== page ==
Trawling through the monthly spread and index yield performance data, IG corporate bond spreads have tightened 18% or 33bp to B+151bp (Markit iBoxx index). They’re only 3bp lower YTD and the index is yielding 1.37%, which is a level last seen in May 2015 and compares with a March 2015 historic index low of 1.02%. That 1.02% record has to be in sight.

The HY index crunched 105bp in March to B+529bp, and the yield dropped 95bp to 5.05% in the same period. Here we are far off the April 2015 low of 3.67%, but again it is not impossible we might get close to it in due course as IG and other investors get crowded out by the ECB. We’ll know more soon enough. The potential for that massive crowding out impact and a ratchet lower in yields will force the hand of investors into riskier paper. That might just be ‘senior’ HY debt, but we think subordinated debt from IG borrowers will gain much too. Here, corporate hybrid spreads have managed some recovery in March, with the index spread dropping to B+446bp (-70bp) and the yield by the same amount to 4.31%, which is still substantially higher than the 2.35% hybrid index yield seen a year ago.

The CoCo bond market might not be so straightforward in its recovery dynamic. The potential for supply, product structure and ongoing regulatory dabbling will all likely weigh on the asset class, but in the search for yield, some desperate or irrational decisions/positions might be taken! The Markit iBoxx index CoCo yield has fallen to 7.43% (-84bp in March, -200bp off the highs) but has some way to go to those halcyon days of a year ago when we touched 4.95%. Place your bets.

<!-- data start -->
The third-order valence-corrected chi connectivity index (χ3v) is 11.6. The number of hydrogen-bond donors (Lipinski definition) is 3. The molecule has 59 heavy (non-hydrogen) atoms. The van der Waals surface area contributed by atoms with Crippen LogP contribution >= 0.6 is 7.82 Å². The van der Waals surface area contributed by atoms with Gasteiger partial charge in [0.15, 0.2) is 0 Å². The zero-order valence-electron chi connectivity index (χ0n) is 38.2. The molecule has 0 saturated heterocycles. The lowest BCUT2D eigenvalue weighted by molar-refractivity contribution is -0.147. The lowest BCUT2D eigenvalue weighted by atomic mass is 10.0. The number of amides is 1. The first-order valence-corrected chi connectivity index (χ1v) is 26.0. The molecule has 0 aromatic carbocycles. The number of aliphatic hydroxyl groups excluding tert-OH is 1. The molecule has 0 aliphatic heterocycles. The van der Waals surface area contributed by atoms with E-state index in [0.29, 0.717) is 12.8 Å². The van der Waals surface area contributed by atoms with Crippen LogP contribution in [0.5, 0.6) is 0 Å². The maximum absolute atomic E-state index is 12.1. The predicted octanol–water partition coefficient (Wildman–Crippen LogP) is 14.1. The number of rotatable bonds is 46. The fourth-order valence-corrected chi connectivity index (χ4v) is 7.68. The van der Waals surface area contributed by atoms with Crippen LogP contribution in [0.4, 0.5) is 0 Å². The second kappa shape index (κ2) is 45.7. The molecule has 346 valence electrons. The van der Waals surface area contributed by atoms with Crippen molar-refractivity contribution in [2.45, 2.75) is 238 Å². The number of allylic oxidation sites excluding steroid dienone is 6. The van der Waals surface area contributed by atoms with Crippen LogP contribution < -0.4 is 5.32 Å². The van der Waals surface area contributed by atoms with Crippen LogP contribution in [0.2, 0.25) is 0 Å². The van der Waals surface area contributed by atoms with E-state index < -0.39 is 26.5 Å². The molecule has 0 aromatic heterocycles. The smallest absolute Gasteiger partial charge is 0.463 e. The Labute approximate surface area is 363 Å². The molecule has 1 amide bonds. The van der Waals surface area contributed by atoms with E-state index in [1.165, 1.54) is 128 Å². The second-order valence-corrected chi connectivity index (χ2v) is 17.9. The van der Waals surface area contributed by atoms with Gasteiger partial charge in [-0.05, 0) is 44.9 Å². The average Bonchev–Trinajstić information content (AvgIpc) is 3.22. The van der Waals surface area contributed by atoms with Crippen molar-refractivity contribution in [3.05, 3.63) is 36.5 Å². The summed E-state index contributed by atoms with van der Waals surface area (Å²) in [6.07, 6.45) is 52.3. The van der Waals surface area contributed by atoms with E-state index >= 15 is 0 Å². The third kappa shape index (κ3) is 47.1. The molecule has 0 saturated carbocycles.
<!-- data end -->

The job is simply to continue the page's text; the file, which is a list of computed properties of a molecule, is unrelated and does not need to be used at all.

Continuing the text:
But how much primary?

In order to demonstrate that investors might already be thinking ahead, it’s worth reflecting on the Akzo Nobel deal of last Friday. The issuer took €500m on 10-year funding at midswaps+70bp off a book of almost €6bn. Initial price talk was 95/100bp and the ratchet tighter in final pricing reflects the demand for the borrower’s paper. AkzoNobelThe mind games (wide IPTs) from the syndicate desks in order to elicit the required interest were unnecessary given that we thought the Akzo name would have been an ‘easy’ sell, even if it was pre-NFP. After all, Akzo is a rock-solid European industrial company and a fairly infrequent borrower. The deal was finally priced pretty much flat to the curve.

For April and the second quarter, it is going to be difficult to judge how much issuance we might get. Normally, it is the second best quarter of the year with much funding done ahead of the summer before we get a decent pick-up in issuance in September through to November. This time though, the ECB is likely going to skew the market and the natural expectation is to see a slew of funding get away at low costs – while they last. This time though – those low costs are going to last for a while, and we don’t need a crystal ball to make that observation! So, wait until you need the cash, or get the cash on board anyway?

That’s it for now, back tomorrow.

Suki Mann

A 25-year veteran of the European corporate bond markets and in his role as Credit Strategist, Dr Mann has been ranked number one in the Euromoney Investor Survey eight times in ten years. Previously with Societe Generale and UBS, he now shares views of events in the corporate bond market exclusively here on Credit Market Daily.